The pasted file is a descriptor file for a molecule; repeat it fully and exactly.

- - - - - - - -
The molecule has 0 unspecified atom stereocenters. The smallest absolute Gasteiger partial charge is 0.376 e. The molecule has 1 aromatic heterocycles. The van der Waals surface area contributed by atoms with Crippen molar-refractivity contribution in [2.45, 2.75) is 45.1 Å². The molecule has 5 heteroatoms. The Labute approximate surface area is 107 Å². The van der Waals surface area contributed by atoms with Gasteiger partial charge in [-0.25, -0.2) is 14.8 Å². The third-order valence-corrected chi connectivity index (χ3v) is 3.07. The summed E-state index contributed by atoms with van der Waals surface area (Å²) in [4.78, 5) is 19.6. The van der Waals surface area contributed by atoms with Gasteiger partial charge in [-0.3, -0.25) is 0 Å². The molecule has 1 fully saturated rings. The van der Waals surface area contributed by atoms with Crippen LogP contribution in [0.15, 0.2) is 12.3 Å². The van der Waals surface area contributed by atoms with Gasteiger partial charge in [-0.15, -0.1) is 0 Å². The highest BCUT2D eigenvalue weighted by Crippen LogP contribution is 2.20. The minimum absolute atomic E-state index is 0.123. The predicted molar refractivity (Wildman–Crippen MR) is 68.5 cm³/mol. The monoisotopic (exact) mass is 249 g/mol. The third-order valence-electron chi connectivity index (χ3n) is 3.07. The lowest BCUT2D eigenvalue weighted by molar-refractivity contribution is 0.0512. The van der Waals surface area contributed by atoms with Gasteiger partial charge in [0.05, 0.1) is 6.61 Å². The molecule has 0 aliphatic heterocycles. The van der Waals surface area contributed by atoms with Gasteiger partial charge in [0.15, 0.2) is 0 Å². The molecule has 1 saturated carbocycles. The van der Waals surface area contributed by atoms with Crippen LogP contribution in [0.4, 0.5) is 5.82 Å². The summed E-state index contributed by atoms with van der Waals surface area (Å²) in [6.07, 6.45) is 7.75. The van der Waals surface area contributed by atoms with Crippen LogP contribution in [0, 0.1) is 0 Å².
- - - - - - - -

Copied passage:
The molecule has 0 unspecified atom stereocenters. The smallest absolute Gasteiger partial charge is 0.376 e. The molecule has 1 aromatic heterocycles. The van der Waals surface area contributed by atoms with Crippen molar-refractivity contribution in [2.45, 2.75) is 45.1 Å². The molecule has 5 heteroatoms. The Labute approximate surface area is 107 Å². The van der Waals surface area contributed by atoms with Gasteiger partial charge in [-0.25, -0.2) is 14.8 Å². The third-order valence-corrected chi connectivity index (χ3v) is 3.07. The summed E-state index contributed by atoms with van der Waals surface area (Å²) in [4.78, 5) is 19.6. The van der Waals surface area contributed by atoms with Gasteiger partial charge in [-0.3, -0.25) is 0 Å². The molecule has 1 fully saturated rings. The van der Waals surface area contributed by atoms with Crippen LogP contribution in [0.15, 0.2) is 12.3 Å². The van der Waals surface area contributed by atoms with Gasteiger partial charge in [-0.15, -0.1) is 0 Å². The highest BCUT2D eigenvalue weighted by Crippen LogP contribution is 2.20. The minimum absolute atomic E-state index is 0.123. The predicted molar refractivity (Wildman–Crippen MR) is 68.5 cm³/mol. The monoisotopic (exact) mass is 249 g/mol. The third-order valence-electron chi connectivity index (χ3n) is 3.07. The lowest BCUT2D eigenvalue weighted by molar-refractivity contribution is 0.0512. The van der Waals surface area contributed by atoms with Gasteiger partial charge in [0.05, 0.1) is 6.61 Å². The molecule has 0 aliphatic heterocycles. The van der Waals surface area contributed by atoms with Gasteiger partial charge in [0.15, 0.2) is 0 Å². The molecule has 1 saturated carbocycles. The van der Waals surface area contributed by atoms with Crippen LogP contribution in [0.4, 0.5) is 5.82 Å². The summed E-state index contributed by atoms with van der Waals surface area (Å²) in [6.07, 6.45) is 7.75. The van der Waals surface area contributed by atoms with Crippen LogP contribution in [0, 0.1) is 0 Å².